abstract art, a systems view

Abstract painting and maths

with 10 comments

The Mathematics Institute at the University of Warwick has a number of abstract paintings on the walls. One of them is painted directly onto the wall.

This magnificent work by Ian Davenport entitled Everything, is the result of pouring paint (via a syringe) from the top of the wall, one stripe at a time. The colours run down the wall and form little pools on the ledge below.

Following a predetermined system Davenport seems to combine both control and chance, the colours taking the path set for them, yet sometimes meeting and mixing with others, their specific forms allowed rather than delineated.

There are smaller paintings than this, some of theme equally concerned with the process of painting, and with the “deliberately accidental”, Callum Innes‘s words for the process he adopts of dividing the canvas into two, painting a quarter with a flat colour leaving the other quarter exposed, and then taking the same colour and applying it to the other half of the canvas before “unpainting” it by rubbing it off with turpentine, leaving a ghost of the original colour.

Down the corridor from this painting is almost its opposite. A painting that has little interest in ghosts of paint, or even in paint that is flatly applied. Gillian Ayres‘ paint stands a couple of inches off the surface of the canvas, thick and physically present.

Apparently the mathematicians here are fond of the abstract paintings, and are surprised when we are surprised by that. “After all” they say “we are used to working with abstract concepts”

10 Responses

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  1. Thanks! A really interesting post. I’m impressed at the amount of good work hanging on the walls of Universities that you visit.


    February 7, 2012 at 5:24 pm

  2. I love how the colors in Everything” pool on the ledge. Thanks for sharing.


    February 7, 2012 at 8:41 pm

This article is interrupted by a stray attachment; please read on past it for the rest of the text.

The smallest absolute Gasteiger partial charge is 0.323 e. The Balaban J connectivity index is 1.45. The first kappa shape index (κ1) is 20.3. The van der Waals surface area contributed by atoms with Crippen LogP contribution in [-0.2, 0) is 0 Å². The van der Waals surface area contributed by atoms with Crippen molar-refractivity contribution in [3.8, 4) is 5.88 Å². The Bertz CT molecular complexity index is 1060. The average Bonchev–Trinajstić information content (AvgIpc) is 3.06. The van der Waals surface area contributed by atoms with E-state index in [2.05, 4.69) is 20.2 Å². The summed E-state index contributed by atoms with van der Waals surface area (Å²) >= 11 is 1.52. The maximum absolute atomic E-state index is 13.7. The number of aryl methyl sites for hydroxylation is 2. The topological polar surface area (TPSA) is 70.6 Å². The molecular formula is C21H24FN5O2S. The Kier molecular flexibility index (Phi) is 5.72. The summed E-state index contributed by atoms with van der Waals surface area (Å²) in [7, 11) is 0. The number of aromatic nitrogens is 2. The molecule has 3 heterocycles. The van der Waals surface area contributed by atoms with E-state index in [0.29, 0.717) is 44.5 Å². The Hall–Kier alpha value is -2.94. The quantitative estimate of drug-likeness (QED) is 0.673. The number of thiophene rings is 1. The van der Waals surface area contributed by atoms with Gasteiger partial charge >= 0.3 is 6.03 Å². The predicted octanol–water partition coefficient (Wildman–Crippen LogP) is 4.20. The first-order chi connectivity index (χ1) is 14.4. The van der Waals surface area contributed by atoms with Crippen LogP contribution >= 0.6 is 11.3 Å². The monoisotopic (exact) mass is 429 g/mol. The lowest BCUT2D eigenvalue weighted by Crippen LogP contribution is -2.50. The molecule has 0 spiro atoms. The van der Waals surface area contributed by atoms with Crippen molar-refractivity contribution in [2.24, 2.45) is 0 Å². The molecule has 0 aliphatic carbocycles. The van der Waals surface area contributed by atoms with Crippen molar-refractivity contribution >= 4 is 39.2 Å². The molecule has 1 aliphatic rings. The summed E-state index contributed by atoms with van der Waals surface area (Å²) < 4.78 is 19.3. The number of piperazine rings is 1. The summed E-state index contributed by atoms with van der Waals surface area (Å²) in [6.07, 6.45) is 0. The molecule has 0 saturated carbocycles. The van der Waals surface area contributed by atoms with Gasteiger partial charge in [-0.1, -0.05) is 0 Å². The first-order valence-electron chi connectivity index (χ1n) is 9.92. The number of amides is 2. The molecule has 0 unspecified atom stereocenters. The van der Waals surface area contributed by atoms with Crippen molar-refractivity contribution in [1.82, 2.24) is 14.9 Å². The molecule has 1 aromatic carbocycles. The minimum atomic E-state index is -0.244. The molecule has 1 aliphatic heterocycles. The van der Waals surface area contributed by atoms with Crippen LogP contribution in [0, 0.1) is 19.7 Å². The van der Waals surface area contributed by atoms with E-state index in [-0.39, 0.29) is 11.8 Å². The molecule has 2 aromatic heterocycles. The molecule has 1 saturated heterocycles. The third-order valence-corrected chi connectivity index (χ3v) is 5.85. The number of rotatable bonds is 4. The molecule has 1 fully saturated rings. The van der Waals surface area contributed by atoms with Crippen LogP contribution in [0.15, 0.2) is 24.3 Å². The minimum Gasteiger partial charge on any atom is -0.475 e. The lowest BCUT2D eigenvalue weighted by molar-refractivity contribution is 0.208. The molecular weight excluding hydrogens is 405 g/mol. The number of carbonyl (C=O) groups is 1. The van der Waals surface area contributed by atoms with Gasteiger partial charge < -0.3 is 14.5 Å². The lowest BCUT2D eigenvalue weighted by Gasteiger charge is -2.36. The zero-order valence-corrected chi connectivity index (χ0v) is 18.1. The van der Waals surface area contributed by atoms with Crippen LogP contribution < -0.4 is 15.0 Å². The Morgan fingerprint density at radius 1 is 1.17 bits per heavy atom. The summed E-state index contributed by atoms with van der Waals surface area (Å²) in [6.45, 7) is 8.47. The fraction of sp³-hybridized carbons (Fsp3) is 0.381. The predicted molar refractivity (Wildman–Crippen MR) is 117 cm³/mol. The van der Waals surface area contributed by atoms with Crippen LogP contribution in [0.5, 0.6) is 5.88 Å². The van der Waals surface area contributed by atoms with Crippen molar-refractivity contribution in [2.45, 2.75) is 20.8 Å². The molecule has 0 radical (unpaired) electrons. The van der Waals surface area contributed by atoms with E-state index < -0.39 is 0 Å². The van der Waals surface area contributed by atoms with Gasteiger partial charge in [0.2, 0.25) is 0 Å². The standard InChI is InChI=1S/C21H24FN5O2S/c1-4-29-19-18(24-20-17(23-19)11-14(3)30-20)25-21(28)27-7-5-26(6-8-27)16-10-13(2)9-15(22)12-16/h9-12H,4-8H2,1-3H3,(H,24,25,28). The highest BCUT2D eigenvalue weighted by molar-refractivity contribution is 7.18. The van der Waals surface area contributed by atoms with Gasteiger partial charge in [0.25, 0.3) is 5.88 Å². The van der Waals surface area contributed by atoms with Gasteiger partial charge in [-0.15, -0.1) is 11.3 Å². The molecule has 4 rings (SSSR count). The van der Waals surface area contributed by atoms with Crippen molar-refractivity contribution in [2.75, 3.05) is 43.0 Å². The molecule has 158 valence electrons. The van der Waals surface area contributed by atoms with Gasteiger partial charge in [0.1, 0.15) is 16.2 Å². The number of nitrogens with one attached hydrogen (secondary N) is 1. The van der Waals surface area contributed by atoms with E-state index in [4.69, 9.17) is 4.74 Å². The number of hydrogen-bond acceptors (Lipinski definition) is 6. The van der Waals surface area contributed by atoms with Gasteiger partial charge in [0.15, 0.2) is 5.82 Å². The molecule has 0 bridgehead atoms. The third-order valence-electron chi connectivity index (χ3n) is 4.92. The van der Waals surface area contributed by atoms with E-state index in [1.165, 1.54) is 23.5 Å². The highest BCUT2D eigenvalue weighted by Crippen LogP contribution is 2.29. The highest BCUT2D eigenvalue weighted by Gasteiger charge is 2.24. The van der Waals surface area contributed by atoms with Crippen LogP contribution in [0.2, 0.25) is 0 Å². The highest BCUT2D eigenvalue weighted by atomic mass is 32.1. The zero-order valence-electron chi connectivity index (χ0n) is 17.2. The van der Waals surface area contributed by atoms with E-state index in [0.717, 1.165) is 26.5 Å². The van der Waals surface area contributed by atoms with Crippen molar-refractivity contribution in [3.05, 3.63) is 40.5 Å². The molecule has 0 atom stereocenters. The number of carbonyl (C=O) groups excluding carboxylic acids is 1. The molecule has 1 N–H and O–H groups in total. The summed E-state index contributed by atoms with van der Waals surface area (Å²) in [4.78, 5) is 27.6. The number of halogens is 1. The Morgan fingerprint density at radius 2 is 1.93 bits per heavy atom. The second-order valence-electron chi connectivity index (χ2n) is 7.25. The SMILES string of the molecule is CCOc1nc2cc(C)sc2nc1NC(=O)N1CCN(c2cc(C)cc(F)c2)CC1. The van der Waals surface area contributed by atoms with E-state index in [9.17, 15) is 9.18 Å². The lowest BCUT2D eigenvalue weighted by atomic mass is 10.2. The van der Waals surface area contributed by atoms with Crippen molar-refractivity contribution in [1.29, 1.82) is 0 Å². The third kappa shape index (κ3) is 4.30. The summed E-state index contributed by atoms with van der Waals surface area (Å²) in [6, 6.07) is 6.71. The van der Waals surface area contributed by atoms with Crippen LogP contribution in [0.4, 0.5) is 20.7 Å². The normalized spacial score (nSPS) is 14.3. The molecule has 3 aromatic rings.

3. […] the original post: Abstract painting and maths « patternsthatconnect Comments […]

  4. Thank you both for your comments.

    Yes isn’t it amazing what is in public collections in Universities? You have to go out of your way a bit to access them, and sometimes I feel a bit like I am not supposed to be there, but they are public colections and I get a very warm welcome when I go to see the painitngs. I especially like Warwick because the work is out there where work is actually being done. I think it is true that they have 800 artworks!
    They in the workplace.

    The way those colours collect together in pools is very attractive to me too. I have an almost childish fascination for it.

    Andy Parkinson

    February 8, 2012 at 6:58 am

  5. Nice art work. Its an interesting and beautiful painting.

    Oil Paintings

    February 8, 2012 at 10:42 am

  6. Very cool! Especially the pools at the bottom of Everything…


    February 8, 2012 at 6:41 pm

  7. “Deliberately accidental” reminds me of seeing a room full of Jackson Pollock’s work at MOMA when we visited New York last Spring. People have this impression of Pollock throwing the paint at the canvas randomly, but if you look closely you see it was very controlled and “deliberately accidental”.

    notes to the milkman

    May 27, 2012 at 7:07 pm

  8. Both artists are fantastic – Guess I missed this post being in Mexico at the time – thank you for passing these on…


    May 30, 2012 at 8:53 am

  9. The Davenport and Innes works easily fit the stereotype of mathematical or at least ordered and intellectual, but the Ayres painting is not as straightforward. I once knew a fellow who specialised in astro-physics and creative writing. Science and arts – not far apart really. Pure science is about creativity I think.


    May 30, 2012 at 12:13 pm

  10. Wow! thanks all for your comments. Yes, Zorogor I love those pools too, and thanks notes to the milkman for the connection to Jackson Pollock, Clinock for you appreciation of these artists, and seascapesaus for your take on the Gillian Ayres. I agree with you that even when the work looks highly spontaneous (deliberately accidental) it probably has more resonance with maths or science than we may have once thought.

    Andy Parkinson

    June 1, 2012 at 3:07 pm

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